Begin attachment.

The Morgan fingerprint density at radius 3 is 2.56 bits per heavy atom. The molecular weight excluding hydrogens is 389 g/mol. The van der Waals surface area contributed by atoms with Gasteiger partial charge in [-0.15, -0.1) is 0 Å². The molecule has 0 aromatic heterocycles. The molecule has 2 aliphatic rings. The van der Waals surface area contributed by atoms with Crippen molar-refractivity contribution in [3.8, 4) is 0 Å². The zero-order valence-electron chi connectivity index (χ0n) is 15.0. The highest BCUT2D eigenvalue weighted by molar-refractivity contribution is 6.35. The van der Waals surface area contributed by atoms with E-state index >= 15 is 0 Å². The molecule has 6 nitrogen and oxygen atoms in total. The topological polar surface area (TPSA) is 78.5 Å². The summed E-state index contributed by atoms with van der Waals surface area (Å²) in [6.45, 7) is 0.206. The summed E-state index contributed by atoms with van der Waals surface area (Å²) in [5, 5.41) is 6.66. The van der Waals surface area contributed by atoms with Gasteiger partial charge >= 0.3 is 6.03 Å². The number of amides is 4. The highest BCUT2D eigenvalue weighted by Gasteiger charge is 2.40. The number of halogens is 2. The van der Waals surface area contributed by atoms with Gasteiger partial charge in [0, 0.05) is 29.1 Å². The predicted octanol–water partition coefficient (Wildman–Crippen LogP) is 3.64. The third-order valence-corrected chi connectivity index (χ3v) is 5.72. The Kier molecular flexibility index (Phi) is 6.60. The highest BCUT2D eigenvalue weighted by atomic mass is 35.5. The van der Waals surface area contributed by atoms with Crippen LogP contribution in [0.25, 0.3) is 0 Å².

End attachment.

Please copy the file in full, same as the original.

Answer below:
The Morgan fingerprint density at radius 3 is 2.56 bits per heavy atom. The molecular weight excluding hydrogens is 389 g/mol. The van der Waals surface area contributed by atoms with Gasteiger partial charge in [-0.15, -0.1) is 0 Å². The molecule has 0 aromatic heterocycles. The molecule has 2 aliphatic rings. The van der Waals surface area contributed by atoms with Crippen molar-refractivity contribution in [3.8, 4) is 0 Å². The zero-order valence-electron chi connectivity index (χ0n) is 15.0. The highest BCUT2D eigenvalue weighted by molar-refractivity contribution is 6.35. The van der Waals surface area contributed by atoms with E-state index >= 15 is 0 Å². The molecule has 6 nitrogen and oxygen atoms in total. The topological polar surface area (TPSA) is 78.5 Å². The summed E-state index contributed by atoms with van der Waals surface area (Å²) in [6.45, 7) is 0.206. The summed E-state index contributed by atoms with van der Waals surface area (Å²) in [5, 5.41) is 6.66. The van der Waals surface area contributed by atoms with Gasteiger partial charge >= 0.3 is 6.03 Å². The number of amides is 4. The highest BCUT2D eigenvalue weighted by Gasteiger charge is 2.40. The number of halogens is 2. The van der Waals surface area contributed by atoms with Gasteiger partial charge in [0, 0.05) is 29.1 Å². The predicted octanol–water partition coefficient (Wildman–Crippen LogP) is 3.64. The third-order valence-corrected chi connectivity index (χ3v) is 5.72. The Kier molecular flexibility index (Phi) is 6.60. The highest BCUT2D eigenvalue weighted by atomic mass is 35.5. The van der Waals surface area contributed by atoms with Crippen LogP contribution in [0.25, 0.3) is 0 Å².